You know how it goes. Sometimes, for some inexplicable reason you get this interest in a model. Then it becomes a fascination bleeding quickly into obsessive and compulsive trips to a place like Sprue Brothers. One day you learn, because you are on their mailing list, that the Brothers Sprue are offering 20% off that kit you’ve been slobbering over. Mr PayPal goes, Ca-Ching! and it is winging its way to you in the tender bowels of a random USPS truck.

It kind of happened that way with my fascination with the IDF Merkava (Chariot). I think it may have sprung from our small group trip to Israel in 2009 when, driving up to, and down from the Golan Heights I spied a few of these rather prehistoric looking machines laagered off the highway. The bus driver failed to heed my demands to stop for an inspection tour, so my glimpses were fleeting but long lasting. Having recently returned my armor modeling phase (the initial period lasting quite some time and focused almost exclusively on WWII German vehicles) I recalled the fun I had during that period making my only foray into modern armor, Tamiya’s Challenger II Desertized kit. One great thing about that kit, and all Tamiya armor I believe, was NO INDIVIDUAL TRACK LINKS. Pardon the shouting, but really, those damned things are torture. If armor modelers just have to have multi part track links in the name of accuracy or some other socially mandated requirement, fine, but just throw in a couple of reasonable rubber band tracks for the rest of us.

Anyway.

Hmmm… my recollection of the Merkavas in Israel and my old build of the Challenger called for a browsing of the current modern armor kits selection. Browse, browse, then bang! Merkava. A bunch of them from different modeling companies. Tamiya has one, maybe more, of course, but so does Meng. Coming off my WWI Meng armor builds I was pretty confident that this would be the kit for me, having had fun and relatively few frustrations. How could I go wrong?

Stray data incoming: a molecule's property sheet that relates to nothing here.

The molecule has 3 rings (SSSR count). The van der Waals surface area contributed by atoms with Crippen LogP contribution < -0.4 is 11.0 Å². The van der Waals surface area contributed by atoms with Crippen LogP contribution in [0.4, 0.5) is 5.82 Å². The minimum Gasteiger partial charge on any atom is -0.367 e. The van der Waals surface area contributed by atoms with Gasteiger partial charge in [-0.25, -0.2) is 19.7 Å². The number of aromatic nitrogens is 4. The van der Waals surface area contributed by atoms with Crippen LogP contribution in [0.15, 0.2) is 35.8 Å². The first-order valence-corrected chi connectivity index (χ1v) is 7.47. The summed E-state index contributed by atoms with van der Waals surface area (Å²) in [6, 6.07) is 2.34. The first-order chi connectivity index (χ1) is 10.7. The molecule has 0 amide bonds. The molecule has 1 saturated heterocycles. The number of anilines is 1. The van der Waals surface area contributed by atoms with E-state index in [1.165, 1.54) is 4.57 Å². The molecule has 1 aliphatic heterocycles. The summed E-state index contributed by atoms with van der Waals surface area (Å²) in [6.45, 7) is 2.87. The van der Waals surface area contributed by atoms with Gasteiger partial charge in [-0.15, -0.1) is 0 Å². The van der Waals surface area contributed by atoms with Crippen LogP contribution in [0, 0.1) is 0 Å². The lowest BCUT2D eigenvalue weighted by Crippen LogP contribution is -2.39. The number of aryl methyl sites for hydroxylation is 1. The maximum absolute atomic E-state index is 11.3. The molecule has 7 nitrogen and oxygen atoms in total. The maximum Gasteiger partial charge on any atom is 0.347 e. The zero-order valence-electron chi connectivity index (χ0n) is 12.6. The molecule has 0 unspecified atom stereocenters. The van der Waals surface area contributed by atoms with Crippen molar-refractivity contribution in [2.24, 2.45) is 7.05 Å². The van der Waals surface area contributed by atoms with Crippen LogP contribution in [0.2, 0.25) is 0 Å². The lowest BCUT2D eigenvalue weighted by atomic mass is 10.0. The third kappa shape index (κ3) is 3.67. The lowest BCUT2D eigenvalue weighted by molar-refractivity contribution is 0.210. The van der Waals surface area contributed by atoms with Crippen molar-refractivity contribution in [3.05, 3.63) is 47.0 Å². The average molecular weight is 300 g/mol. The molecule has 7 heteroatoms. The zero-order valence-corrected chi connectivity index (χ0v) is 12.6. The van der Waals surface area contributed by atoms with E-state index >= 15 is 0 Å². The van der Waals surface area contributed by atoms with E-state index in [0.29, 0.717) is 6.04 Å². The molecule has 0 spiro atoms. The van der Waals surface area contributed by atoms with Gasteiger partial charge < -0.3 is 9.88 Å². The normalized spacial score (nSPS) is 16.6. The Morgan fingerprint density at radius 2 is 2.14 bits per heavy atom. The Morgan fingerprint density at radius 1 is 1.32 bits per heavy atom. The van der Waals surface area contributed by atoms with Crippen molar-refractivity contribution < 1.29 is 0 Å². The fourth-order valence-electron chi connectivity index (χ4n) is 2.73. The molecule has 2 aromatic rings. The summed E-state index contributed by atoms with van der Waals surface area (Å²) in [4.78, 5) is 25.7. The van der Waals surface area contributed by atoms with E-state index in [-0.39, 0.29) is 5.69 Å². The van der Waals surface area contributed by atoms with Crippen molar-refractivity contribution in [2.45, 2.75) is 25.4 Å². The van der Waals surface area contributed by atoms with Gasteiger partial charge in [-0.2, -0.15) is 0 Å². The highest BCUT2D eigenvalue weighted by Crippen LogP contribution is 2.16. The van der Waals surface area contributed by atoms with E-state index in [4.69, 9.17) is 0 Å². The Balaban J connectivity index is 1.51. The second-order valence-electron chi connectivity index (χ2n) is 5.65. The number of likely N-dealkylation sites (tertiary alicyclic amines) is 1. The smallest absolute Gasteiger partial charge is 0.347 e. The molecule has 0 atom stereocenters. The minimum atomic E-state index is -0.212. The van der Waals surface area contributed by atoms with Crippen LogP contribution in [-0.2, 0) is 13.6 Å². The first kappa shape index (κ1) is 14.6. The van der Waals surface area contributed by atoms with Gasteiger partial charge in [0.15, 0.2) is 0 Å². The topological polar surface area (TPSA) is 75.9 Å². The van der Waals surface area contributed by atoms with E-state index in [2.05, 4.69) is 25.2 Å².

The Meng Merkava IV kit isn’t exactly wrong, but it isn’t up to the standards of the three Meng WWI armor kits I’ve built, one with full interior. I’m sure the kit is as accurate as most but the designers must have hit the happy pipe a bit too much because it sure isn’t a well conceived build in some aspects. I went through most of these aspects in painful detail in this blog, along with pictures with arrows explaining what each one was.

Chris, another armor modeled who comments here offered his experiences with this kit which edged on prophesy, and a great deal of support too.

Suffice to say that the Merkava by Meng certainly looks like the reptilian monster sporting a 120 mm gun that it is, but it cured me of getting more vehicles with tracks for some time. Unless, they might be rubber band tracks.

I’m almost done. Needs a few touches like machine guns, a few ready ammo boxes, cables, perhaps a scratch built tarp or two which I will undoubtedly get around to completing some time next year. I think what put the icing on it was my desire to weather it appropriately for it’s environment which is dominated by giga-tons of sandy colored sand that gets everywhere. I used Roy’s water, Future and acrylic paint wash technique, first with a dark gray instead of black as I wanted contrast and for the lines between hatches and armor components to be emphasized but not too much. Then I did it again substituting a sand color Tamiya acrylic in the wash mixture. After that dried, I used a stiff brush and Tamiya’s Weathering Master compounds to scrub in, guess what, more sandy colored sand goop.

Worked pretty well. You can tell it’s been operating in sandy color sand but it isn’t overdone.

The rest shall wait upon the new year. Like maybe summer, even.

My thoughts turn to 1915 and Mr. Fokker’s scourge machines. I just happen to have a Wingnut Wings Eindecker EI in the stash.

Imagine that.

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